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U.S. Hits an Old Germany Problem as It Tries to Squeeze Russia

Diplomatic ties between Berlin and Moscow are raising some concern in Washington. But Cold War history shows that’s always been the case. 

German Chancellor Angela Merkel and other European leaders turn a wheel with Russian President Dmitry Medvedev to symbolically start the flow of gas through the Nord Stream gas pipeline in 2011.

German Chancellor Angela Merkel and other European leaders turn a wheel with Russian President Dmitry Medvedev to symbolically start the flow of gas through the Nord Stream gas pipeline in 2011.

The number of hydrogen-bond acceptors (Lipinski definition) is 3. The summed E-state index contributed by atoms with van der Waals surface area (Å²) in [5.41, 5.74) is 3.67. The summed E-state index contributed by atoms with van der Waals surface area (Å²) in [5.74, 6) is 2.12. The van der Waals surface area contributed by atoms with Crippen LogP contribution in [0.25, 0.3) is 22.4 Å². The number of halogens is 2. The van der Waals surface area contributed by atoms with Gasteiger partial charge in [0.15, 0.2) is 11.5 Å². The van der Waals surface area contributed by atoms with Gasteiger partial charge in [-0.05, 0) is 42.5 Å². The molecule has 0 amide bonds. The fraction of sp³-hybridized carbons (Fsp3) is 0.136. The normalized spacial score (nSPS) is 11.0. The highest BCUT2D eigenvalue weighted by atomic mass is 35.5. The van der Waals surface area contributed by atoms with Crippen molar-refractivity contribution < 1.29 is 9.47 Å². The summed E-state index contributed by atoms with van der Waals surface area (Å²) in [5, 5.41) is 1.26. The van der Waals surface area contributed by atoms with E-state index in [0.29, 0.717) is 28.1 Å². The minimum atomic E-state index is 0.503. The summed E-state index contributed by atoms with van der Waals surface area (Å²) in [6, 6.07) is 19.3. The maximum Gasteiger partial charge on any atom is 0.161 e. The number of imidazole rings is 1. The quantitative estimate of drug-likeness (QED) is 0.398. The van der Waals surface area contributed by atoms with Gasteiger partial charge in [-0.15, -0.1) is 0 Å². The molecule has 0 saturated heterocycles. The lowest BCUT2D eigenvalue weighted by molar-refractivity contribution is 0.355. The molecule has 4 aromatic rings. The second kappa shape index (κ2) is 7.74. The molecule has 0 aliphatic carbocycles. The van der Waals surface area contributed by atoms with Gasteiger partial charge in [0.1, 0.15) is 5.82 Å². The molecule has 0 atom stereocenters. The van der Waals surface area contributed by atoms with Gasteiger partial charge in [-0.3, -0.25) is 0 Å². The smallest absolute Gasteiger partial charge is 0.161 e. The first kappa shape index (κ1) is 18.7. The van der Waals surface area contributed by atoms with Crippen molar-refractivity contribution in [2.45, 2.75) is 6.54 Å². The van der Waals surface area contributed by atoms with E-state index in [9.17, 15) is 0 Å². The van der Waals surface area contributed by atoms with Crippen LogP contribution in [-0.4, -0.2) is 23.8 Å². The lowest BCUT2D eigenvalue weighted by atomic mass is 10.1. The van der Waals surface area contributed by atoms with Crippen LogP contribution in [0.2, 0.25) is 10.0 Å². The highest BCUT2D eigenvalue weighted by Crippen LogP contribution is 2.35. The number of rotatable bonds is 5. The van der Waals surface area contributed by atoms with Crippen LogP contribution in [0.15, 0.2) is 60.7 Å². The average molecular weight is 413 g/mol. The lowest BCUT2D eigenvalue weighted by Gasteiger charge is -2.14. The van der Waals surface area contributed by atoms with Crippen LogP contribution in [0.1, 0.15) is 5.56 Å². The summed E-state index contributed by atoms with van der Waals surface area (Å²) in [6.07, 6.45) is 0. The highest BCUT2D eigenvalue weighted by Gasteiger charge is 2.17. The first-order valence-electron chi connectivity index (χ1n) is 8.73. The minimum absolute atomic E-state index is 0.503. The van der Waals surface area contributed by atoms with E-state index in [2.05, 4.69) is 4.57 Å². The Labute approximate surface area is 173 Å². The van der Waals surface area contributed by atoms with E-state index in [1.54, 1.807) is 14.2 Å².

Photographer: Sean Gallup/Getty Images Europe

When Foreign Minister Annalena Baerbock travels to Russia this week she’ll be following a path well-trodden by German officials, and it’s one that’s shown can lead to friction with its biggest western ally.

As U.S. President Joe Biden’s administration looks to deter Russia from invading Ukraine, doubts are being raised about Germany’s readiness to confront President Vladimir Putin. Baerbock’s task will be to demonstrate that any questions over the new Berlin government’s resolve are misplaced.